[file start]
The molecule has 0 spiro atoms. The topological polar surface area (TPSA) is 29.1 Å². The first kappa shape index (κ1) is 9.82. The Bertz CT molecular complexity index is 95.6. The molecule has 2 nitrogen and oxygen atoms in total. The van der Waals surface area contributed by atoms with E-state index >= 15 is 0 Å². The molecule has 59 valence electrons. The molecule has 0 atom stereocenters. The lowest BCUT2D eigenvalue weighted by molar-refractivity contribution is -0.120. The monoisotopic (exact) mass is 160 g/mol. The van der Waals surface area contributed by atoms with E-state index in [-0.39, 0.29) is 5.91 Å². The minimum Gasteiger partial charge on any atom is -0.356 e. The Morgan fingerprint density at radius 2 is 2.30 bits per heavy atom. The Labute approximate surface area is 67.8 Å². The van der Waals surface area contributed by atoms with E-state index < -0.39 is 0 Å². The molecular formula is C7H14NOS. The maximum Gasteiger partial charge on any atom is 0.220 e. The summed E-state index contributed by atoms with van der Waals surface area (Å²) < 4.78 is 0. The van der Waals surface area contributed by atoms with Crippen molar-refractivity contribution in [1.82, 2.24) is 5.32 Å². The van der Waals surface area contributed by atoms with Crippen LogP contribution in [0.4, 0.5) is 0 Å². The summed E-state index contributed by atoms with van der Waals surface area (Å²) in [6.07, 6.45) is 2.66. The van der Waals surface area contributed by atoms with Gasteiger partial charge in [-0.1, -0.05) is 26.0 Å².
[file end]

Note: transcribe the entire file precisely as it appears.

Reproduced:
The molecule has 0 spiro atoms. The topological polar surface area (TPSA) is 29.1 Å². The first kappa shape index (κ1) is 9.82. The Bertz CT molecular complexity index is 95.6. The molecule has 2 nitrogen and oxygen atoms in total. The van der Waals surface area contributed by atoms with E-state index >= 15 is 0 Å². The molecule has 59 valence electrons. The molecule has 0 atom stereocenters. The lowest BCUT2D eigenvalue weighted by molar-refractivity contribution is -0.120. The monoisotopic (exact) mass is 160 g/mol. The van der Waals surface area contributed by atoms with E-state index in [-0.39, 0.29) is 5.91 Å². The minimum Gasteiger partial charge on any atom is -0.356 e. The Morgan fingerprint density at radius 2 is 2.30 bits per heavy atom. The Labute approximate surface area is 67.8 Å². The van der Waals surface area contributed by atoms with E-state index < -0.39 is 0 Å². The molecular formula is C7H14NOS. The maximum Gasteiger partial charge on any atom is 0.220 e. The summed E-state index contributed by atoms with van der Waals surface area (Å²) < 4.78 is 0. The van der Waals surface area contributed by atoms with Crippen molar-refractivity contribution in [1.82, 2.24) is 5.32 Å². The van der Waals surface area contributed by atoms with Crippen LogP contribution in [0.4, 0.5) is 0 Å². The summed E-state index contributed by atoms with van der Waals surface area (Å²) in [6.07, 6.45) is 2.66. The van der Waals surface area contributed by atoms with Gasteiger partial charge in [-0.1, -0.05) is 26.0 Å².